Nationality rights is not an issue that receives much attention in this country, so it is quite heartening to learn that much progress has been made, thanks to quiet pressure from civil society.
A global report on statelessness says some 100,000 Nubians in Kenya have had less difficulty obtaining national identity cards, particularly since they filed lawsuits in 2003 and 2004 against the Government in the High Court and the African Commission on Human and People’s Rights based in the Gambia. Allowing them to enjoy the same basic rights as other citizens is a commendable first step. It ought to be followed by the inclusion of their concerns in land reform processes aimed at untangling historical knots.
It may also do to consider afresh whether Galjeel Somalis, who were deprived of citizenship in 1989 when the Government confiscated their identity cards and branded them non-Kenyans, were wrongfully disposessed.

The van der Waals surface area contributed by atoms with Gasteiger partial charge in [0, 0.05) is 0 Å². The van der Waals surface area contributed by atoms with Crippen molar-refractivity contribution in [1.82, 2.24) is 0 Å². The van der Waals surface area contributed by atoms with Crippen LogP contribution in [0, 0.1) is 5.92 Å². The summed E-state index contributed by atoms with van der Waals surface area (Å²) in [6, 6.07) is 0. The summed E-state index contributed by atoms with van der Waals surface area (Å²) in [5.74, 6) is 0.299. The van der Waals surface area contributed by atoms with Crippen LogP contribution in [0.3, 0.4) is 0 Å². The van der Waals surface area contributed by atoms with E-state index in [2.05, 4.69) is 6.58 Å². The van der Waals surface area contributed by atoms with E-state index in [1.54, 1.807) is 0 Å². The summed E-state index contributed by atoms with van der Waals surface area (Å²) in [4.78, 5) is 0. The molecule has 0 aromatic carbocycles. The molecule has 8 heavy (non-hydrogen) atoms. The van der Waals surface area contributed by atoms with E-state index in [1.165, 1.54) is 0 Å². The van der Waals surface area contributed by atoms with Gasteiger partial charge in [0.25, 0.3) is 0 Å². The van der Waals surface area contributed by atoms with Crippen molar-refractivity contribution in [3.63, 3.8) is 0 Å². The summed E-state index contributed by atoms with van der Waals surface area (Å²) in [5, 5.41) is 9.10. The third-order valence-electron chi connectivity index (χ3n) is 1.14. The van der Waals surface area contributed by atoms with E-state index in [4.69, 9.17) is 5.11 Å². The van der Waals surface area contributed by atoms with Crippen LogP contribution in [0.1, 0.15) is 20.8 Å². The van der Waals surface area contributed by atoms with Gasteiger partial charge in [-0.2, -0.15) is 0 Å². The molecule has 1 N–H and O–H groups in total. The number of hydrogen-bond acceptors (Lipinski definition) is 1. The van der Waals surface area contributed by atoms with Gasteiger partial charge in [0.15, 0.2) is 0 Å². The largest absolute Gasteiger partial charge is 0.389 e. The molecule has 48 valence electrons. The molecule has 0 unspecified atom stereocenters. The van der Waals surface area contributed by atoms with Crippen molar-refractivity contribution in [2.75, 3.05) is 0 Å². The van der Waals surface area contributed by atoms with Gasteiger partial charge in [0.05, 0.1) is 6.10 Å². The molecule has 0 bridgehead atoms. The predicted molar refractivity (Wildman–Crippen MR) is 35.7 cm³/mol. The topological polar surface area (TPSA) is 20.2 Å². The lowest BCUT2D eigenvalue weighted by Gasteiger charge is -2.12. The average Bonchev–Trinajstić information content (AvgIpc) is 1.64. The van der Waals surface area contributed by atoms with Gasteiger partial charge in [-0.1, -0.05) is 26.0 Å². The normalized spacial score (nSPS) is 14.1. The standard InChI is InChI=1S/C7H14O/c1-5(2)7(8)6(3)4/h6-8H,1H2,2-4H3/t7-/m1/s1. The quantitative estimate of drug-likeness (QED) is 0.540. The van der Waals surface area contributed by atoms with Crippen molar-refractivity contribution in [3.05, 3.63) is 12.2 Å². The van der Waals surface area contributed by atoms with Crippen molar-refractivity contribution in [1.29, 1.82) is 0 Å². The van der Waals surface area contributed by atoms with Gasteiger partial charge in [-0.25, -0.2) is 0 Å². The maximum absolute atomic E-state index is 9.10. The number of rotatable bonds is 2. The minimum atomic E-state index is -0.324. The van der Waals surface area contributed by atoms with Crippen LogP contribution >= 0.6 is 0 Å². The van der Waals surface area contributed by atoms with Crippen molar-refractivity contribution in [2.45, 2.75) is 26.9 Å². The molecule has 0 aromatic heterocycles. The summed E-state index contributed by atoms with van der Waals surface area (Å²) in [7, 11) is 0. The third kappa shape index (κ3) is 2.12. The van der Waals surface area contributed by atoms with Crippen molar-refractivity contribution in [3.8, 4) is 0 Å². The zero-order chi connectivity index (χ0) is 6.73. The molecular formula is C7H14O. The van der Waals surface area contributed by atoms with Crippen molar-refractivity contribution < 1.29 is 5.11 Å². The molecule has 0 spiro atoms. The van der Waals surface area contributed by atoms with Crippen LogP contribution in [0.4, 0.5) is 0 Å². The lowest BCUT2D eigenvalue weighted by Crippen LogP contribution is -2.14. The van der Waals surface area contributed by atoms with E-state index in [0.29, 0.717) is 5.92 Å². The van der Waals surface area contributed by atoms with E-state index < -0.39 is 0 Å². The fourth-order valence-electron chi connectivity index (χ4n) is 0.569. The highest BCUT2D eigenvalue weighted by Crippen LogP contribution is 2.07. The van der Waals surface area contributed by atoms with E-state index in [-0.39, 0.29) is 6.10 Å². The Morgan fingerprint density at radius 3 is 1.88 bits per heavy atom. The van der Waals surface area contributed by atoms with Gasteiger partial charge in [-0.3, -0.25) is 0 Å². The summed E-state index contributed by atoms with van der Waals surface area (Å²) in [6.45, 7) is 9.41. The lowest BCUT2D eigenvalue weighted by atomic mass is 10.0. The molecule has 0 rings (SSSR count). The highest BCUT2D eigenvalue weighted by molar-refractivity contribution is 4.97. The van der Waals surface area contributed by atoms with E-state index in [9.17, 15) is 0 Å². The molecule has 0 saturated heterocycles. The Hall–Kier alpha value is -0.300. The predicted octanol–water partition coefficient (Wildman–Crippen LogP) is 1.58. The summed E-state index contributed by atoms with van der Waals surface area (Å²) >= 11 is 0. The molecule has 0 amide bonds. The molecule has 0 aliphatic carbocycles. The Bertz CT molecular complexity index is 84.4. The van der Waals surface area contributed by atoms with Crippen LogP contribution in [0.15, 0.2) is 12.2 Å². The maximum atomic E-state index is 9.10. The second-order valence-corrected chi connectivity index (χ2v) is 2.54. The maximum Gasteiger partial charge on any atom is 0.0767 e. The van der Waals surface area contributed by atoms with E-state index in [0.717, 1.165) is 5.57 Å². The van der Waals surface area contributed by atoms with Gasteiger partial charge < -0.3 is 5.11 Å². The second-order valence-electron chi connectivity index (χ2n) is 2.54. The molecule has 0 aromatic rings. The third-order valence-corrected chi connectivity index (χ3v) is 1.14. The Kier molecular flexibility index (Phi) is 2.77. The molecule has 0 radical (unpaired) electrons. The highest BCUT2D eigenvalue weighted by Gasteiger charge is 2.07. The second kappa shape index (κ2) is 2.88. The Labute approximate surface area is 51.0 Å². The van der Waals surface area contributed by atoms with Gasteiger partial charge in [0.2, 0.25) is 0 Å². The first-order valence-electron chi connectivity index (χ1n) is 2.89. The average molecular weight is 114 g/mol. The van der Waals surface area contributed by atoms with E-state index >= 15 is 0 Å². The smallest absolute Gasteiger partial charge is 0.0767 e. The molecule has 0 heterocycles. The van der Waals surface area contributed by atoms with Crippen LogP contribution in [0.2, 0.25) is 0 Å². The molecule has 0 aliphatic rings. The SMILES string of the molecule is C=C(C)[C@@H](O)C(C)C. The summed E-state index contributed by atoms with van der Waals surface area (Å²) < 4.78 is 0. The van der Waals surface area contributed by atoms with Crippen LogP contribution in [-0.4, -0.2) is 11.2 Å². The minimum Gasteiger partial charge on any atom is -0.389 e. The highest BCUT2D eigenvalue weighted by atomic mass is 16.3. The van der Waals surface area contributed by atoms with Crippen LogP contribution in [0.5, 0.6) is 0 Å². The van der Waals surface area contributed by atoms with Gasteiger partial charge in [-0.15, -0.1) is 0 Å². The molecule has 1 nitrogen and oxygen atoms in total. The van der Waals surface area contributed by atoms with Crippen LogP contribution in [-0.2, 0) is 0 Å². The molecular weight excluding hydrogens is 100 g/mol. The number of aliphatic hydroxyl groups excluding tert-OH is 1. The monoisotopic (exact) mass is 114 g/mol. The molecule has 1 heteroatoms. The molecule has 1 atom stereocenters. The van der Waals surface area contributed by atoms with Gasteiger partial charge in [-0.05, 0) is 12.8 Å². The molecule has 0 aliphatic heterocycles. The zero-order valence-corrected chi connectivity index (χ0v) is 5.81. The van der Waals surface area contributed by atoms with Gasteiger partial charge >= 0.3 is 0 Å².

"Being stateless", says the report, "means having no legal protection or right to participate in political processes, inadequate access to health care and education, poor employment prospects, little opportunity to own property, travel restrictions, social exclusion, vulnerability to trafficking, harassment and violence."
This should not be a fate anyone wishes upon any community which, through distant historical accident, finds itself settled and raising new generations within our borders, with no hope or possibility of ever returning to their country of origin.